Geneva 2012: Disco Volante 2012 by Touring Superleggera
For many years, ‘retro’ has been a buzzword not only in the car industry, but throughout society. Often, it’s the result of a marketing department capitalising on the memories of yesteryear. Indeed, some efforts have been so successful, there’s no need even to name them.
But, occasionally, a company takes inspiration from a car not just because it makes financial sense, but because it simply deserves to be celebrated. At the 2012 Geneva Motor Show, one such example surfaced: the Disco Volante by the famous Milanese coachbuilder, Carrozzeria Touring Superleggera, which tipped its fedora to the early 1950s space-age original.
In charge of the project was Louis de Fabribeckers, already responsible for penning the company’s recent bespoke models: the Maserati-based Bellagio and A8GCS Berlinetta, and the shooting-brake Bentley Flying Star. The designer’s verve and sensitivity to detail and proportion recalls certain characteristics from the glory years of Italian coachbuilding – but builds on these to produce a stunning modern take on an all-time classic. The dramatic styling, muscular tail and trimmed front wheel-arches succeed in paying tribute to the original, while simultaneously differentiating it from anything else on the show floor. Perhaps this is what ‘retro’ really should mean.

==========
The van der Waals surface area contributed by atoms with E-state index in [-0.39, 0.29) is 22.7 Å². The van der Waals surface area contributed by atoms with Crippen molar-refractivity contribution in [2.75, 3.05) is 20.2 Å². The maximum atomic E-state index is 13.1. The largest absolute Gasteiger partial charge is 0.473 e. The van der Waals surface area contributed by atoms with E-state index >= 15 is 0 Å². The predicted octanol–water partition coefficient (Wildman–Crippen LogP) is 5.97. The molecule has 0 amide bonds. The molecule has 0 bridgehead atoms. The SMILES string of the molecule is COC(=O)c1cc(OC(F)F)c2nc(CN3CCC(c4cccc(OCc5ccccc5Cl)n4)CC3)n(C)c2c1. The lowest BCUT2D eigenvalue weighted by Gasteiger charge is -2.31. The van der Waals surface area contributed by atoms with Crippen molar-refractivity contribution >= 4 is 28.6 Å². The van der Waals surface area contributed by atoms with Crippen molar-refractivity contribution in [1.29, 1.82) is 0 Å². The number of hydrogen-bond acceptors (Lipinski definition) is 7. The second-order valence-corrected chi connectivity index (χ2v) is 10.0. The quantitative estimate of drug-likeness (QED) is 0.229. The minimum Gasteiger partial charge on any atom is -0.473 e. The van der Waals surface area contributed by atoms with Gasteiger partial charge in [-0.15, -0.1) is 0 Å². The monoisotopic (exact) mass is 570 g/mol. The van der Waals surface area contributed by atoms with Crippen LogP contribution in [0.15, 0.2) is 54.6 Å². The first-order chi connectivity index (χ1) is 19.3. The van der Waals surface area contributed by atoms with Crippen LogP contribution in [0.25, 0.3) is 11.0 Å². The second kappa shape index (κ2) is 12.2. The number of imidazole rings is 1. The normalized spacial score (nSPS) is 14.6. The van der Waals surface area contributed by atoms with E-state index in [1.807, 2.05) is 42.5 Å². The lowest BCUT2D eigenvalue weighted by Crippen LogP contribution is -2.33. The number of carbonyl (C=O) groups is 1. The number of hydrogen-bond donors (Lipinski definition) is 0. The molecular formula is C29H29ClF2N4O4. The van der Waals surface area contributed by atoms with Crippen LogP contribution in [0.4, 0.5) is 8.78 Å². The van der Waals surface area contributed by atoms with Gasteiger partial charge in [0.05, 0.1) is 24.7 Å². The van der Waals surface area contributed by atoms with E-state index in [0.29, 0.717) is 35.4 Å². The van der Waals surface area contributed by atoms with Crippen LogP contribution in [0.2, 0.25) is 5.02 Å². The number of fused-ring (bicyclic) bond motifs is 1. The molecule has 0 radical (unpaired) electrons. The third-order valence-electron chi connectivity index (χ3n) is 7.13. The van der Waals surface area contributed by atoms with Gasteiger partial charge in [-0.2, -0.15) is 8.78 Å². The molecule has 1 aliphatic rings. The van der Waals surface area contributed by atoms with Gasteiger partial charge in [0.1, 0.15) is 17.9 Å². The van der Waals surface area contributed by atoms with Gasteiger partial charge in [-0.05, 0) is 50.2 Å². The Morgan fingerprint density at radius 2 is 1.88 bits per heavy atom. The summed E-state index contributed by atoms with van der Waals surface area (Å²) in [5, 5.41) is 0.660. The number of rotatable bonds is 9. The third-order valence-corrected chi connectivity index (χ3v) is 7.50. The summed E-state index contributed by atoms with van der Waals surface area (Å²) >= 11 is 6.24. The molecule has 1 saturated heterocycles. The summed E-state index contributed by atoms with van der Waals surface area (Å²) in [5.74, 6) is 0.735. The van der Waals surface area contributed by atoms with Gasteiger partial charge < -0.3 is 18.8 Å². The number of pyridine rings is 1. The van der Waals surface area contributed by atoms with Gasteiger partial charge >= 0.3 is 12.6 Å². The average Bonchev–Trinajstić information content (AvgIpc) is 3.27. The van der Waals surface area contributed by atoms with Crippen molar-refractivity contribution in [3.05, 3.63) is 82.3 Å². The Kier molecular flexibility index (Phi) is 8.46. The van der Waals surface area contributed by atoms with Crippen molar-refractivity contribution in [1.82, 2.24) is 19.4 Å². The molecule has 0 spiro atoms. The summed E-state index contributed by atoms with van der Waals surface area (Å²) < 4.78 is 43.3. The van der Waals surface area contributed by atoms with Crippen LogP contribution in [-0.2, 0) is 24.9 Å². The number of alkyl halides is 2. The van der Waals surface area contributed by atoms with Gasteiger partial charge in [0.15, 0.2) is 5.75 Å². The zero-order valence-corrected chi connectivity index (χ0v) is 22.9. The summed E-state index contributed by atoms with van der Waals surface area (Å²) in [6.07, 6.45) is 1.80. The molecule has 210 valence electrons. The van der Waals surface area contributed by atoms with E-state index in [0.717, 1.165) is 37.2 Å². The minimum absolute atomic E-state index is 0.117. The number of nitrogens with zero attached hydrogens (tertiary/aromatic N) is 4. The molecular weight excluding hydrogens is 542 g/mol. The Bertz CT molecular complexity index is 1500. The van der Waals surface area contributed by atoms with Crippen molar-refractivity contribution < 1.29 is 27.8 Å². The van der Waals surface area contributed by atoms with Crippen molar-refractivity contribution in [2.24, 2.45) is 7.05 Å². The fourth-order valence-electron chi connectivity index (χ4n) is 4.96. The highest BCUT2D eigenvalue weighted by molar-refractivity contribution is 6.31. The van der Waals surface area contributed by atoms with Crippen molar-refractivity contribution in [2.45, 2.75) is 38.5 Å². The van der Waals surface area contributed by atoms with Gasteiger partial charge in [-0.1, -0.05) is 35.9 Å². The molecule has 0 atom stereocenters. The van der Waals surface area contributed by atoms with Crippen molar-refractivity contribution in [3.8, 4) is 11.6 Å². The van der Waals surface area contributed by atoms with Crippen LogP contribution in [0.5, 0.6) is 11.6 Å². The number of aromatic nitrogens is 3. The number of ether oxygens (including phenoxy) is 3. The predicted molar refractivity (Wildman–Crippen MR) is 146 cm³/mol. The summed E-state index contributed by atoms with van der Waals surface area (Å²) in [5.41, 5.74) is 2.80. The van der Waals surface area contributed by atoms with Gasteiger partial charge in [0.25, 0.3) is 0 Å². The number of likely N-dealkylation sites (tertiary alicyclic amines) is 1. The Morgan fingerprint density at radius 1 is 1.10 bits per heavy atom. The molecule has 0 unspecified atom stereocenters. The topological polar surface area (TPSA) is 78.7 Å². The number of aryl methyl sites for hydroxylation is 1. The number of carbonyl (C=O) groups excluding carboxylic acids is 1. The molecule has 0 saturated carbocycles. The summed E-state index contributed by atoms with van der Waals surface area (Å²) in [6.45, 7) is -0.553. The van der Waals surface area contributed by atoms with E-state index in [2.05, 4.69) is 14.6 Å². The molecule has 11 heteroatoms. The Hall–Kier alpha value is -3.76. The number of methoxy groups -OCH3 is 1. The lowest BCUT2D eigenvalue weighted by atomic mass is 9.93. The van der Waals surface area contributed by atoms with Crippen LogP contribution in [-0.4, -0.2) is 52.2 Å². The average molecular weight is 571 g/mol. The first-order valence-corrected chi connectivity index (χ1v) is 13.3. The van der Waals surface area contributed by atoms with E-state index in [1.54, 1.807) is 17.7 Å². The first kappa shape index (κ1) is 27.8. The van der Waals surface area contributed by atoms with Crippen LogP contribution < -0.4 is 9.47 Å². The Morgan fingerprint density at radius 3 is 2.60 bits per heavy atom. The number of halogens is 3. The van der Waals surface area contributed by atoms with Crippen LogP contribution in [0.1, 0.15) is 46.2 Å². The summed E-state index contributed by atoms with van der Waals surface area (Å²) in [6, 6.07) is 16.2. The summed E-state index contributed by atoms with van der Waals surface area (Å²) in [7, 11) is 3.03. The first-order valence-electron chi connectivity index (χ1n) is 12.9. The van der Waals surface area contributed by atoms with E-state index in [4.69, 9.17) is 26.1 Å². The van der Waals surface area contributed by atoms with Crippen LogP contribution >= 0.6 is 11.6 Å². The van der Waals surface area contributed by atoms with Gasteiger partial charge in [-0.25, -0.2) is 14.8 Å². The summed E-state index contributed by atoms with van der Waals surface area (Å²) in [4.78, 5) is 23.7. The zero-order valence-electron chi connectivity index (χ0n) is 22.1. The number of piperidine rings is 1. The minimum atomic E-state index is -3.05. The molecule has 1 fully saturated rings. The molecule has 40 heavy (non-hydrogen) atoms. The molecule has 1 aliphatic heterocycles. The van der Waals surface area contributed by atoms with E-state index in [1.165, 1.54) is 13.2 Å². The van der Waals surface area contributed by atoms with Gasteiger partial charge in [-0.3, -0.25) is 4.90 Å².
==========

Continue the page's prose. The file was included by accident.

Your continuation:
The idea – and the all-important financial backing – for the project came from an enthusiatic collector. A devotee of the original Disco Volante, his ambition was to provide himself and his fellow disciples with an anniversary gift, so he enlisted the services of the firm responsible for the original’s bulbous, curving coachwork. An Alfa 8C served as a donor for the project, its strong, lightweight chassis, 450bhp V8 engine and modern electronics perfect for the new car.
However, the two seater berlinetta shown in Geneva is in fact a 1:1 scale model, with the working prototype planned for the autumn – which will be followed by a strictly limited series of tailor-made examples. Potential owners should be prepared to part with roughly half a million pounds to be included in the exclusive circle of owners, but compared to the ultra-rare original this seems quite a bargain.
To read Louis de Fabribeckers' explanation of his creation, in discussion with Classic Driver, click here.
Photos: Carrozzeria Touring